“When this new facility is built it will mean the rebirth of Fresno,” he said.
A focal point of the tour was the demolition of the Del Monte plant that had been abandoned for 12 years. Paul Katchadourian, a small business owner with a contract doing demolition for HSR, pointed out that this was not the nice side of town. HSR will revitalize this neglected neighborhood in the heart of Fresno by transforming the entire area.
“Who knows what other industries will crop up because of HSR?” he said. “It’s amazing that Fresno is the center of this huge project. Other parts of the state or the country usually get the federal dollars, not Fresno.”
A confluence of factors apart from the HSR is transforming Fresno from being the state’s punch line to becoming its rising star. The recently passed General Plan directs half of the development dollars into the urban core. Sixteen million dollars has already been allocated to open up Fulton Mall to traffic while keeping the shopping area an enjoyable pedestrian experience. Fulton Mall will become the gateway to the city, as it is only two blocks from the HSR Fresno train station. According to Zack, HSR will nicely tie together downtown, the bus transit system and the train station.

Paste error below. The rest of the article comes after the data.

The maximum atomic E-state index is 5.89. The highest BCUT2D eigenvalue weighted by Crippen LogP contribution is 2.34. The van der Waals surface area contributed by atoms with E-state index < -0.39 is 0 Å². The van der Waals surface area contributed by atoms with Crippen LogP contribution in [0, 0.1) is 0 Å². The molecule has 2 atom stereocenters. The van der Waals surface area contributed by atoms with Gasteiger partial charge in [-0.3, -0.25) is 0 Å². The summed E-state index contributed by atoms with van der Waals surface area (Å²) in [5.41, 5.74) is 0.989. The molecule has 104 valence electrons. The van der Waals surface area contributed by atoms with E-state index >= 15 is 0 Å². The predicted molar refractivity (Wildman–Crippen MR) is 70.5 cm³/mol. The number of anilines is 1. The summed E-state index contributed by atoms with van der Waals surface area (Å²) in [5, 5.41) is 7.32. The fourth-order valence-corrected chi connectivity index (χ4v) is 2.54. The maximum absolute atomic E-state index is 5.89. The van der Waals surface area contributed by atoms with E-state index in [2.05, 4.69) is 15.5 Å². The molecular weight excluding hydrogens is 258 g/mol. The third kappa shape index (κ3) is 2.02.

According to Dianna Gomez, Central Valley Regional Director for the HSR, this is not your grandmother’s train station. It is envisioned to be designed like a campus, with a concourse spanning over the tracks. There will be several entrances to the campus along with shopping, eating and of course, trains. An area that is now considered city blight could end up becoming one of the hottest meeting hubs in the state. Projected opening of the Fresno Station is 2022, when the Merced to Burbank Airport line begins operation.
Zack predicts that, because of HSR, Fresno will become a destination town rather than just a transit location. He envisions tourists coming to Fresno to take advantage of the vibrant shopping, eating and entertainment scene all within walking distance of the station.
The economic benefits have already been felt. HSR has created 632 jobs and eventually 20,000 people will work on the system. As a condition of receiving the $3 billion in federal stimulus money, work on HSR had to start in the disadvantaged Central Valley and have at least 30% small business participation in all contracts. According to the Authority, as of September 2014, 40 small businesses have active contracts valued at $296 million on CP 1, the 29-mile stretch from Madera County to Fresno County.